When James Davidson, a partner at SLCE, walked from his Greenwich Village home to the architecture firm’s office in a changed Midtown South more than a year into the pandemic, at least one sign of normalcy remained: ongoing construction work.
“No one else is around, but the contractors are still working, because they have deadlines,” Davidson recalled.
As Covid’s lifespan approaches that of a typical development project, the city’s architecture firms have had to become experts at accounting for disrupted supply chains and extended construction timelines, remote client meetings and ever-uncertain city and state regulations in order to help developers bring their buildings to market.
“Everything is basically backlogged,” said Luigi Russo, another SLCE partner, of an extension the firm is working on for Jamestown at One Times Square. “Steel is hard to get and just not coming in fast enough.”
There have been some silver linings for those whose client base consisted of the city’s most eager developers, including the impending expiration of the popular property tax break for multifamily projects known as 421a. With little indication that state lawmakers will move to extend or replace the tax break before the end of the legislative session (at least as of press time), developers have rushed to install foundation footings by June 15, thus qualifying their projects for the incentive before it’s gone.
SLCE’s project pipeline has flowed, according to Russo, but with no replacement for the program — a blunt but generally effective tool for incentivizing developers to bring needed affordable housing to the city — a slowdown could be ahead.
Funding for apartment projects is already drying up, executives from some of the city’s biggest multifamily investors, including Slate Property Group and Greystone Capital Advisors, told The Real Deal last month.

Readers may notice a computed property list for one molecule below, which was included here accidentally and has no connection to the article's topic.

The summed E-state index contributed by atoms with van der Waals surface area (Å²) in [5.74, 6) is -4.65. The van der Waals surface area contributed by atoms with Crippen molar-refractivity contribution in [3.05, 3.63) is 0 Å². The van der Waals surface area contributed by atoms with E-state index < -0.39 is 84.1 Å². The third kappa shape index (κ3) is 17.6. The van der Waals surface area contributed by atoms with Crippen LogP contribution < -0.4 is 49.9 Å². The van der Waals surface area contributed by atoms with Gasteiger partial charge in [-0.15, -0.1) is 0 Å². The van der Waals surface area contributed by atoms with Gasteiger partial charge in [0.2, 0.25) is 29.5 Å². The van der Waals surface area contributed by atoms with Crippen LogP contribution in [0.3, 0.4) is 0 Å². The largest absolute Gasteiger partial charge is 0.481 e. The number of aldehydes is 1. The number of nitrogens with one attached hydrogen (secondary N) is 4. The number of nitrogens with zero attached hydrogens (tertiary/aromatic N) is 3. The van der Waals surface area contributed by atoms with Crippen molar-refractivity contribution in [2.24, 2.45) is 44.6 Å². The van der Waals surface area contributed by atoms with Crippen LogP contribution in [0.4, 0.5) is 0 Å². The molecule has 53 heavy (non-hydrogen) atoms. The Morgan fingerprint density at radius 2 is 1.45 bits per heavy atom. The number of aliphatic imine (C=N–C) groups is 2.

Meanwhile, the rising cost of materials is stretching projects’ budgets.
“Imagine a contractor estimating a 2 percent cost for materials and now all of a sudden it’s up to 14 or 15 percent, for the same toilet bowl,” Davidson said.
Added to the formidable cost of development sites, even in far-flung areas of the city, the barrier to entry for developers has grown ever higher, possibly heralding a shift toward altering existing structures.
“It’s really a race to the quality of the building,” said Joseph Lauro, managing director at Gensler.
Amenity spaces, perhaps known for attracting residents to condos or rental apartments, are now the object of desire for commercial landlords hoping to draw back office tenants, according to Lauro.
“It used to be the gym in the basement,” he said. “Now it’s more about what is the food and beverage offering that gives a person another place to work.”
To help George Comfort & Sons modernize its 1960s-era Midtown office building at 135 West 50th Street, Gensler designed a sprawling, double-height lobby as well as a food and beverage space on the ground floor and a second-floor terrace cut out of the building’s curtain wall.
To find out which architecture firms won the most work over the last year, TRD analyzed applications for new buildings and major alterations submitted to the Department of Buildings in the 12-month period ending April 1. The top 20 firms for new building work were ranked by the total square footage across all projects for which they were listed as the architect of record. The top firms for alteration work were ordered according to the total estimated cost of their projects.
SLCE Architects, a mainstay in TRD’s annual rankings of the top firms for ground-up development work, took the top spot on the new buildings list, designing over 3.7 million square feet across 12 projects during the 12 months.
A key line of business for the firm, assisted-living centers, was opened not by Covid or expiring tax breaks but by shifting demographics well before the pandemic arrived.